Searching for a sixth sense with Gurindji people

Event details

Seminar

Date & time

Monday 07 June 2021
2.00pm–3.30pm

Venue

Hedley Bull Lecture Theatre 1

Speaker

Professor Felicity Meakins

Contacts

CHL Communicate

Additional links

Synapse Trans-Disciplinary Seminar Series by the School of Culture, History & Language

Abstract

Like most First Nations languages, Gurindji does not have words for right/left, but expresses spatial relations according to cardinal directions, for example “put the our north of the Vegemite” or “there’s a y on your west shoulder”. This attention to geocentric cues has cognitive effects that show that Gurindji people have an extraordinary mental map of the world anchored in the trajectory of the sun, but which is constantly in operation regardless of the time of day.

One question is whether this unique attention to geocentric cues is reflected neurologically, i.e., whether Gurindji people have a hard-wired magneto- reception ability akin to migratory animals. Human neurophysiology has been shown to contain a geomagnetic sensory system (Wang et al 2019). Small rotations in the magnetic field triggered drops in the brain’s EEG alpha-wave power. However, no participants were consciously aware of these magnetic field shifts. All participants tested spoke English, which uses a left/right system, with cardinal terms marginal in everyday speech. On the other hand, the Gurindji spatial orientation ability is so casual and accurate, we propose that they might be consciously aware of the geomagnetic field—a new human sixth sense.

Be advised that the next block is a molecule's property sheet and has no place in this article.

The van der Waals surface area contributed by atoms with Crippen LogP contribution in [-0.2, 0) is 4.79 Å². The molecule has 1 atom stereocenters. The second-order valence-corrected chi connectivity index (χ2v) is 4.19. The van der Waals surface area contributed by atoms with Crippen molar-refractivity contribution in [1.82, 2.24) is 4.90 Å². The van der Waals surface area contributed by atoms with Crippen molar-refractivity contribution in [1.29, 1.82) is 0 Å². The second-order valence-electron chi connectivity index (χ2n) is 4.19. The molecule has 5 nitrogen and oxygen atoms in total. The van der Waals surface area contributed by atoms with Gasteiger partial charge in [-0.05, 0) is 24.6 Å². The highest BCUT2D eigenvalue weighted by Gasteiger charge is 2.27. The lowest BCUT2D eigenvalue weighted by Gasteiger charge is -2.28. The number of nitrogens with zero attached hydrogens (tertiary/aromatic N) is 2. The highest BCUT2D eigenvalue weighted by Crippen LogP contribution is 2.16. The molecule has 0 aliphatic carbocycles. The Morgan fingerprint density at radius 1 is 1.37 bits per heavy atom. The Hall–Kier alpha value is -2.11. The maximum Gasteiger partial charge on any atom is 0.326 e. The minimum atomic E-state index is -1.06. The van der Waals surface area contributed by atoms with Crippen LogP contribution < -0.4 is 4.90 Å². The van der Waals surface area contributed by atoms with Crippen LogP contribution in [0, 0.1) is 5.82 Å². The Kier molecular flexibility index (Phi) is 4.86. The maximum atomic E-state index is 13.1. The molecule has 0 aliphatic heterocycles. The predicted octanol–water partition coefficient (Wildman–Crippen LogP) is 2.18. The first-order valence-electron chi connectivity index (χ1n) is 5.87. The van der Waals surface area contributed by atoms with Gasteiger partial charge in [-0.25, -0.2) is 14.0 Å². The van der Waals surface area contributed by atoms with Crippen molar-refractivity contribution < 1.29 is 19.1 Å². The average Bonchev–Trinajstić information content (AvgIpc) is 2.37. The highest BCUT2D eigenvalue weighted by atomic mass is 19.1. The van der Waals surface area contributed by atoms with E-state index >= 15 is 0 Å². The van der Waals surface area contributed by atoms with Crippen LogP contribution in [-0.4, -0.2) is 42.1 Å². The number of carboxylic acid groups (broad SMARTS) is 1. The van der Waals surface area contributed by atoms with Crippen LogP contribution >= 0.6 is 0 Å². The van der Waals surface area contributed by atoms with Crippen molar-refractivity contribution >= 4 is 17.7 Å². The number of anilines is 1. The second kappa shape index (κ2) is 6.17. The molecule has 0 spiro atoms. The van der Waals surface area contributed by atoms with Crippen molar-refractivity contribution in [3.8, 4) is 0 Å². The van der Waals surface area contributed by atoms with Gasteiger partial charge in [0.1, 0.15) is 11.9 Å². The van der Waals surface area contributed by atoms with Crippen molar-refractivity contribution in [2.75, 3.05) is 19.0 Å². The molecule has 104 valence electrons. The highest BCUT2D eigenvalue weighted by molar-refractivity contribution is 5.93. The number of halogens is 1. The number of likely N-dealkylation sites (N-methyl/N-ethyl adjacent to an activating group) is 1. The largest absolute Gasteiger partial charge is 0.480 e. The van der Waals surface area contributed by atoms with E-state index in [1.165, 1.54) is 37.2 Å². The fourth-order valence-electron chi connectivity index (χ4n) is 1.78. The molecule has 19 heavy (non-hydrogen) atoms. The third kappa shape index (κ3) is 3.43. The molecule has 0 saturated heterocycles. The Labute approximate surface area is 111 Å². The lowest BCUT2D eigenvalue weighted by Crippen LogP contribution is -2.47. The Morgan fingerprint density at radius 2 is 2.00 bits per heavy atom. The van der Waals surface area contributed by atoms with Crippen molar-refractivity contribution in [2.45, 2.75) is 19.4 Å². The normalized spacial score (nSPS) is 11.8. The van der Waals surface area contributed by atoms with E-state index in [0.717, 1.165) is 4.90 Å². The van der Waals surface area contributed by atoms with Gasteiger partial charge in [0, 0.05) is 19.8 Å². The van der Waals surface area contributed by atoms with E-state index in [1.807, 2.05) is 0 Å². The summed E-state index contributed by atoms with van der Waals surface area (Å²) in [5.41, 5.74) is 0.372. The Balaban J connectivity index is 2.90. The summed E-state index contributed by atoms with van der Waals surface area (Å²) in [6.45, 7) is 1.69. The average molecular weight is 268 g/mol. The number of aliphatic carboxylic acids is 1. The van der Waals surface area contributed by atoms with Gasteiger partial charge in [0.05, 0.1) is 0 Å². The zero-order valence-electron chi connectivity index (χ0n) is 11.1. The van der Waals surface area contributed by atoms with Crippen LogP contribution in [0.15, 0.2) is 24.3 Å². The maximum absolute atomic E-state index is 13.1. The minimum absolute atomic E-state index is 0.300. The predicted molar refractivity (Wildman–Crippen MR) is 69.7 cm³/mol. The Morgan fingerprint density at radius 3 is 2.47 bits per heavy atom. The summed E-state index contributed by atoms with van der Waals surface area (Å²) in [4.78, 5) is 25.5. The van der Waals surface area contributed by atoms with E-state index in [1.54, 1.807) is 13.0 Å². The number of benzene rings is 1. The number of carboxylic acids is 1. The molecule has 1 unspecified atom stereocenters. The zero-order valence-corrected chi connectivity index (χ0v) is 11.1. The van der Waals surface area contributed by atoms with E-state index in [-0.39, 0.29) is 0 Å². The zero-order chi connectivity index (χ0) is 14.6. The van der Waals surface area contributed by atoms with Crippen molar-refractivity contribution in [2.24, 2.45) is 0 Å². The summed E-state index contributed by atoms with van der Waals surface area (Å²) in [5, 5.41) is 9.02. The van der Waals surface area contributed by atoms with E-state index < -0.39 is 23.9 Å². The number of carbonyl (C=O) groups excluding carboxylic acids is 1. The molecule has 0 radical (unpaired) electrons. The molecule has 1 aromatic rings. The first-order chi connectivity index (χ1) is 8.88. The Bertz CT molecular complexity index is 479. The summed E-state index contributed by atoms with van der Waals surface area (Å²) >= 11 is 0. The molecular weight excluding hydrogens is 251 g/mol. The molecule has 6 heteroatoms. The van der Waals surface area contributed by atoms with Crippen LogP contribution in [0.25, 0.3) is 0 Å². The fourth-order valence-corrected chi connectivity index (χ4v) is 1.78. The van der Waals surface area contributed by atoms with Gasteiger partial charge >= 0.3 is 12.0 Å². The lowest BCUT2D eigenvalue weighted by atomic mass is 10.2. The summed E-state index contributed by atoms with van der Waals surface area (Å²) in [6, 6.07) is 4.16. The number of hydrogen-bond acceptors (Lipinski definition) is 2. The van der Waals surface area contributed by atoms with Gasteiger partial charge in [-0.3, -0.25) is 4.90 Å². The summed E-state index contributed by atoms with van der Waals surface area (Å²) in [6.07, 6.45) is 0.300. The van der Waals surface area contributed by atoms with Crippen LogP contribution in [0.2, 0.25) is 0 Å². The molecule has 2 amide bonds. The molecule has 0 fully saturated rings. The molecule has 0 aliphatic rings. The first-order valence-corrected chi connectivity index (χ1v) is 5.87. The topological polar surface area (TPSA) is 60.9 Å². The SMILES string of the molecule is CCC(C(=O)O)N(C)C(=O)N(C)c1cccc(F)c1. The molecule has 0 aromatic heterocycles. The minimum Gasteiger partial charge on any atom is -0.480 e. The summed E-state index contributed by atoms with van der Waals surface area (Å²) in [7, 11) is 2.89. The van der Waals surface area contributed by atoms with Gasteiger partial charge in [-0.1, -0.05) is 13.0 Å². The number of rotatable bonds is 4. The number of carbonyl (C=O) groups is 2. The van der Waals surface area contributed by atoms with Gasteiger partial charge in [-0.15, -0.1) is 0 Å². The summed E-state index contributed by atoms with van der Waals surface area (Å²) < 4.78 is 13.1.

About the Speaker

Professor Felicity Meakins is an ARC Future Fellow at the University of Queensland and a CI in the ARC Centre of Excellence for the Dynamics of Language. She specialises in the documentation of Australian Indigenous languages in northern Australia and the effect of English on these languages. Meakins has worked as a community linguist and academic for the past 20 years, facilitating language revitalisation programs, consulting on Native Title claims and conducting research into Indigenous languages.

This work has provided the basis for four dictionaries, five books of translated texts and numerous papers on language contact.

**This event will be hosted face to face as well as online, via Zoom – register at Eventbrite for details on how to join.

This is a public seminar and will be recorded.

The recording will be made available after the event through the Synapse Trans-Disciplinary Seminar Series page.

Updated:  7 July 2017/Responsible Officer:  Director, Culture, History & Language/Page Contact:  CHL webmaster